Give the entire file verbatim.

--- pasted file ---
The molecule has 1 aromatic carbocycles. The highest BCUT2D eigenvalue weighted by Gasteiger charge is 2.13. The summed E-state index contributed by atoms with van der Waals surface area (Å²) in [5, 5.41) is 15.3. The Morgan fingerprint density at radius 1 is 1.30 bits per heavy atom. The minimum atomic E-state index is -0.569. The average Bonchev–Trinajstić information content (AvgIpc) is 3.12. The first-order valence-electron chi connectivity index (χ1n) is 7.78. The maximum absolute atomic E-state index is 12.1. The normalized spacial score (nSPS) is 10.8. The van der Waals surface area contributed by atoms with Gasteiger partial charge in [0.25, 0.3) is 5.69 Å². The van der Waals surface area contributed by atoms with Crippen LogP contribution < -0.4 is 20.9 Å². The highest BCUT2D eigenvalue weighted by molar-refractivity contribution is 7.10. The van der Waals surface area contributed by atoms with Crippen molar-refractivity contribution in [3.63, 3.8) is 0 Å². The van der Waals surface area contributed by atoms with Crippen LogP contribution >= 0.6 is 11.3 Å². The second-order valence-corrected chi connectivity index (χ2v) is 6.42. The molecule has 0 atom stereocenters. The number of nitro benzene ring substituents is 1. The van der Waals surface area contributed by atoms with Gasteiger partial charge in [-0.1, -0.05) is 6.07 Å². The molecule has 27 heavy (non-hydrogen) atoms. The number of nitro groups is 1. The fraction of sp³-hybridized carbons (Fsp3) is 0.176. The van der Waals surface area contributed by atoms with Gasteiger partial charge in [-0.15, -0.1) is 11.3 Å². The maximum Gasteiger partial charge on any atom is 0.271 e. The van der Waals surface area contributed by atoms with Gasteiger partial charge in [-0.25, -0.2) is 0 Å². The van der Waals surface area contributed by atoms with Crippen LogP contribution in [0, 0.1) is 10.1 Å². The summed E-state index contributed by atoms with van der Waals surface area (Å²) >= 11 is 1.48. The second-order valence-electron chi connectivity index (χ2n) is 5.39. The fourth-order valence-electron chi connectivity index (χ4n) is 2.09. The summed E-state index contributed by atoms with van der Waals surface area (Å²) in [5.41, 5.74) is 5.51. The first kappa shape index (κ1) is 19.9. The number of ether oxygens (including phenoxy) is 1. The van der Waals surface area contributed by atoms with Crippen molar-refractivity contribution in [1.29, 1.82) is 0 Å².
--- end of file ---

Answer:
The molecule has 1 aromatic carbocycles. The highest BCUT2D eigenvalue weighted by Gasteiger charge is 2.13. The summed E-state index contributed by atoms with van der Waals surface area (Å²) in [5, 5.41) is 15.3. The Morgan fingerprint density at radius 1 is 1.30 bits per heavy atom. The minimum atomic E-state index is -0.569. The average Bonchev–Trinajstić information content (AvgIpc) is 3.12. The first-order valence-electron chi connectivity index (χ1n) is 7.78. The maximum absolute atomic E-state index is 12.1. The normalized spacial score (nSPS) is 10.8. The van der Waals surface area contributed by atoms with Gasteiger partial charge in [0.25, 0.3) is 5.69 Å². The van der Waals surface area contributed by atoms with Crippen LogP contribution < -0.4 is 20.9 Å². The highest BCUT2D eigenvalue weighted by molar-refractivity contribution is 7.10. The van der Waals surface area contributed by atoms with Crippen molar-refractivity contribution in [3.63, 3.8) is 0 Å². The van der Waals surface area contributed by atoms with Crippen LogP contribution >= 0.6 is 11.3 Å². The second-order valence-corrected chi connectivity index (χ2v) is 6.42. The molecule has 0 atom stereocenters. The number of nitro benzene ring substituents is 1. The van der Waals surface area contributed by atoms with Gasteiger partial charge in [-0.1, -0.05) is 6.07 Å². The molecule has 27 heavy (non-hydrogen) atoms. The number of nitro groups is 1. The fraction of sp³-hybridized carbons (Fsp3) is 0.176. The van der Waals surface area contributed by atoms with Gasteiger partial charge in [-0.15, -0.1) is 11.3 Å². The maximum Gasteiger partial charge on any atom is 0.271 e. The van der Waals surface area contributed by atoms with Gasteiger partial charge in [-0.25, -0.2) is 0 Å². The van der Waals surface area contributed by atoms with Crippen LogP contribution in [0, 0.1) is 10.1 Å². The summed E-state index contributed by atoms with van der Waals surface area (Å²) >= 11 is 1.48. The second-order valence-electron chi connectivity index (χ2n) is 5.39. The fourth-order valence-electron chi connectivity index (χ4n) is 2.09. The summed E-state index contributed by atoms with van der Waals surface area (Å²) in [5.41, 5.74) is 5.51. The first kappa shape index (κ1) is 19.9. The number of ether oxygens (including phenoxy) is 1. The van der Waals surface area contributed by atoms with Crippen molar-refractivity contribution in [1.29, 1.82) is 0 Å².